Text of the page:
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Default Re: Spaceships and astronomy

Originally Posted by Hotscot View Post
Regarding sensors..there's these things called microchannel plates. A flat plate of glass with millions of small holes going through it.
When a photon hits a photocathode it produces an electron which then flies through the hole and creates an avalanche of many millions more of electrons. One in, millions out. You have then, in this process, amplified the signal from the one photon and can then image faint astronomical, or planetary, features.
One of my previous jobs was selling these mcp's, including sales to NASA and the JUNO project and the MAVEN mission to Mars.

The same principal is used to manufacture night vision goggles for example.
Originally Posted by SultanOfSwing View Post
That is pretty bloody impressive. Really bloody impressive, in fact.
Sultan, I think we need to throw out an invite to Hotscot for our upcoming Chernobyl visit. *On top* of the amazing conversation topics, I think his knowledge would prove invaluable.

- Back on topic, back in my school days, Helen Sharman (first British astronaut and woman to enter MIR) visited our school when I was about 8. She was a true inspiration, and after constant 'nagging' my parents took me to Kennedy space center (and I got to see Atlantis lift off). Unfortunately that's where my space career dreams ended, as I went down a more realistic career route.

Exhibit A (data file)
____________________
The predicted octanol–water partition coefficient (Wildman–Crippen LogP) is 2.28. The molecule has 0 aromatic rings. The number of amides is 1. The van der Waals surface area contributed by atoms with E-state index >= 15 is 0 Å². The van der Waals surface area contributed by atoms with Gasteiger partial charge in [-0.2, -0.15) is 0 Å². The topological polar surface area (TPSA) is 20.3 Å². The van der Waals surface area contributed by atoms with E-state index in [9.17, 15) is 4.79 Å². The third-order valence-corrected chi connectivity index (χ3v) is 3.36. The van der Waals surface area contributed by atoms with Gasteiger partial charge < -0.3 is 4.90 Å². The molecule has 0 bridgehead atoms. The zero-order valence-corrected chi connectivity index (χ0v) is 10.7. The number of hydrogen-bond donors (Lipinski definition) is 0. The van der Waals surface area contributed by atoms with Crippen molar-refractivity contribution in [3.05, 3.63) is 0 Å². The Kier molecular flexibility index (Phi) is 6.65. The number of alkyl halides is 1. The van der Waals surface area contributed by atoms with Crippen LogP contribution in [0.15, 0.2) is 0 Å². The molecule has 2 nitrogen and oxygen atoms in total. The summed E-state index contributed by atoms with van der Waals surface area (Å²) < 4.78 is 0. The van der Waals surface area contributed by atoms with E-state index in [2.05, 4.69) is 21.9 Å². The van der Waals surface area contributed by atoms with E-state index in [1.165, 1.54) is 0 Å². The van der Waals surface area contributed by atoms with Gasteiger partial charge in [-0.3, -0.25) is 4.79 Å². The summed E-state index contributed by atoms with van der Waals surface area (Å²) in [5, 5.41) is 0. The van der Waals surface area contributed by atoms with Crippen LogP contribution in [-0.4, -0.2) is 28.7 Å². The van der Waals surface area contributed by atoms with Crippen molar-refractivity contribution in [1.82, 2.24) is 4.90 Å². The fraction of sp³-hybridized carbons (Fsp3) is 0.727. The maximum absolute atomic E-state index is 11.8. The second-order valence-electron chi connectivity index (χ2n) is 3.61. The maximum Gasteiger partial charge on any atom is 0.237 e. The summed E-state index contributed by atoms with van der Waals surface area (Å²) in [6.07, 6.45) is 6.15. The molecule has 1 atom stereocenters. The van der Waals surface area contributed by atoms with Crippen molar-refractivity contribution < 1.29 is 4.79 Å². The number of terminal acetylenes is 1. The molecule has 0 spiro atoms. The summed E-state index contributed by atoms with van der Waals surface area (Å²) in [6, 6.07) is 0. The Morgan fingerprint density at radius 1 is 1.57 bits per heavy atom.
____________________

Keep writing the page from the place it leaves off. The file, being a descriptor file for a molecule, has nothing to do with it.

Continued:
One of the first thing I actually did job hunting was check out NASA's career site (mainly out of curiosity more than anything), but they only take USC's... SpaceX allows GC holders under ITAR... now if only Elon needed my skill set...

I did read in the early days of SpaceX, he interviewed personally the first 200ish staff... I think that would have been an experience in itself!
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Old Sep 15th 2016, 3:42 pm
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Default Re: Spaceships and astronomy

Chernobyl?
Let me know and I'll arrange a visit to CERN, or Brookhaven National Lab, or Berkeley National Lab, or Lawrence Livermore etc... Particle accelerators and synchrotrons is where I roll